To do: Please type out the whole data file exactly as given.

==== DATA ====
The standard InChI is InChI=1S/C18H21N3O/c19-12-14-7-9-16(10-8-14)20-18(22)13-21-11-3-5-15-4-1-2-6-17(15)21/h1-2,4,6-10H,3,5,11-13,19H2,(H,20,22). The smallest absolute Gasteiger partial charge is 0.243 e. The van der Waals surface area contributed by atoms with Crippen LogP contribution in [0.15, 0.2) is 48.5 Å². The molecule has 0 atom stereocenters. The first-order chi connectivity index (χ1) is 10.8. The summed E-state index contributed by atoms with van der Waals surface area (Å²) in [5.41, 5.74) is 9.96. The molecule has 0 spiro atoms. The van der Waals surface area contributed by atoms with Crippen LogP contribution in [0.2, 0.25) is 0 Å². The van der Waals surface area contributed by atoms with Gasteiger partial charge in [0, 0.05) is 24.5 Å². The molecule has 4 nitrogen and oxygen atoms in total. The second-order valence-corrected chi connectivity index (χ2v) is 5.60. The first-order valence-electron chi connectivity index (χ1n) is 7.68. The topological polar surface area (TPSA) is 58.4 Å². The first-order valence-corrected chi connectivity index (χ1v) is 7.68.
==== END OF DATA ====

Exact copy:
The standard InChI is InChI=1S/C18H21N3O/c19-12-14-7-9-16(10-8-14)20-18(22)13-21-11-3-5-15-4-1-2-6-17(15)21/h1-2,4,6-10H,3,5,11-13,19H2,(H,20,22). The smallest absolute Gasteiger partial charge is 0.243 e. The van der Waals surface area contributed by atoms with Crippen LogP contribution in [0.15, 0.2) is 48.5 Å². The molecule has 0 atom stereocenters. The first-order chi connectivity index (χ1) is 10.8. The summed E-state index contributed by atoms with van der Waals surface area (Å²) in [5.41, 5.74) is 9.96. The molecule has 0 spiro atoms. The van der Waals surface area contributed by atoms with Crippen LogP contribution in [0.2, 0.25) is 0 Å². The van der Waals surface area contributed by atoms with Gasteiger partial charge in [0, 0.05) is 24.5 Å². The molecule has 4 nitrogen and oxygen atoms in total. The second-order valence-corrected chi connectivity index (χ2v) is 5.60. The first-order valence-electron chi connectivity index (χ1n) is 7.68. The topological polar surface area (TPSA) is 58.4 Å². The first-order valence-corrected chi connectivity index (χ1v) is 7.68.